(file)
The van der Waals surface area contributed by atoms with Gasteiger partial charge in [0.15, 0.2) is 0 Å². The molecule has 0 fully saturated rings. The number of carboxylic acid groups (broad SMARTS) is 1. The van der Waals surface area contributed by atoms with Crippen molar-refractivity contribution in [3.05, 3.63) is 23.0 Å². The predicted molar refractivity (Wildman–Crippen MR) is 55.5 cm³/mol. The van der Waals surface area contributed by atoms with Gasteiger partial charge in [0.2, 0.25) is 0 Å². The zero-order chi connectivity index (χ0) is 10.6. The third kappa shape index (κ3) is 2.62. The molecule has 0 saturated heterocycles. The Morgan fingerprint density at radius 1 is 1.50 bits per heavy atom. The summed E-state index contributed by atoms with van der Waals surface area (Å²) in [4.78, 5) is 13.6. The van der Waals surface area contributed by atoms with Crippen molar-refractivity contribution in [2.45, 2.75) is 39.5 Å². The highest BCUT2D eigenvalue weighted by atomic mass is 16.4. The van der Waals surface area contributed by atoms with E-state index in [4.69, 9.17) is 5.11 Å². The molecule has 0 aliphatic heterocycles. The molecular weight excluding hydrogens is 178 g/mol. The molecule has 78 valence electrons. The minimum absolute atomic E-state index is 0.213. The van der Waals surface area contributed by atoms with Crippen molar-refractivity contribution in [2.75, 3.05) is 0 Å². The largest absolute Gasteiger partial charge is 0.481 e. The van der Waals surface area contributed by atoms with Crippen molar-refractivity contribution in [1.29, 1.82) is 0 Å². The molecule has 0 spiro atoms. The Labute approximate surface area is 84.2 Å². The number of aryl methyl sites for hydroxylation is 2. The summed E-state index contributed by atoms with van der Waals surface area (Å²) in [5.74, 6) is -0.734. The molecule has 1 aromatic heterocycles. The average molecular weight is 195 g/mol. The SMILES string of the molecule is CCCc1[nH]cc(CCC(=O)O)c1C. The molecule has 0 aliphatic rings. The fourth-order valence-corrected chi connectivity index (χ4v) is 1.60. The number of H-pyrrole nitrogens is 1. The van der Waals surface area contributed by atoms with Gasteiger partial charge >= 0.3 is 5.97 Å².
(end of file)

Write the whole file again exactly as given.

The van der Waals surface area contributed by atoms with Gasteiger partial charge in [0.15, 0.2) is 0 Å². The molecule has 0 fully saturated rings. The number of carboxylic acid groups (broad SMARTS) is 1. The van der Waals surface area contributed by atoms with Crippen molar-refractivity contribution in [3.05, 3.63) is 23.0 Å². The predicted molar refractivity (Wildman–Crippen MR) is 55.5 cm³/mol. The van der Waals surface area contributed by atoms with Gasteiger partial charge in [0.2, 0.25) is 0 Å². The zero-order chi connectivity index (χ0) is 10.6. The third kappa shape index (κ3) is 2.62. The molecule has 0 saturated heterocycles. The Morgan fingerprint density at radius 1 is 1.50 bits per heavy atom. The summed E-state index contributed by atoms with van der Waals surface area (Å²) in [4.78, 5) is 13.6. The van der Waals surface area contributed by atoms with Crippen molar-refractivity contribution in [2.45, 2.75) is 39.5 Å². The highest BCUT2D eigenvalue weighted by atomic mass is 16.4. The van der Waals surface area contributed by atoms with E-state index in [4.69, 9.17) is 5.11 Å². The molecule has 0 aliphatic heterocycles. The molecular weight excluding hydrogens is 178 g/mol. The molecule has 78 valence electrons. The minimum absolute atomic E-state index is 0.213. The van der Waals surface area contributed by atoms with Crippen molar-refractivity contribution in [2.75, 3.05) is 0 Å². The largest absolute Gasteiger partial charge is 0.481 e. The van der Waals surface area contributed by atoms with Crippen molar-refractivity contribution in [1.29, 1.82) is 0 Å². The molecule has 0 spiro atoms. The Labute approximate surface area is 84.2 Å². The number of aryl methyl sites for hydroxylation is 2. The summed E-state index contributed by atoms with van der Waals surface area (Å²) in [5.74, 6) is -0.734. The molecule has 1 aromatic heterocycles. The average molecular weight is 195 g/mol. The SMILES string of the molecule is CCCc1[nH]cc(CCC(=O)O)c1C. The molecule has 0 aliphatic rings. The fourth-order valence-corrected chi connectivity index (χ4v) is 1.60. The number of H-pyrrole nitrogens is 1. The van der Waals surface area contributed by atoms with Gasteiger partial charge >= 0.3 is 5.97 Å².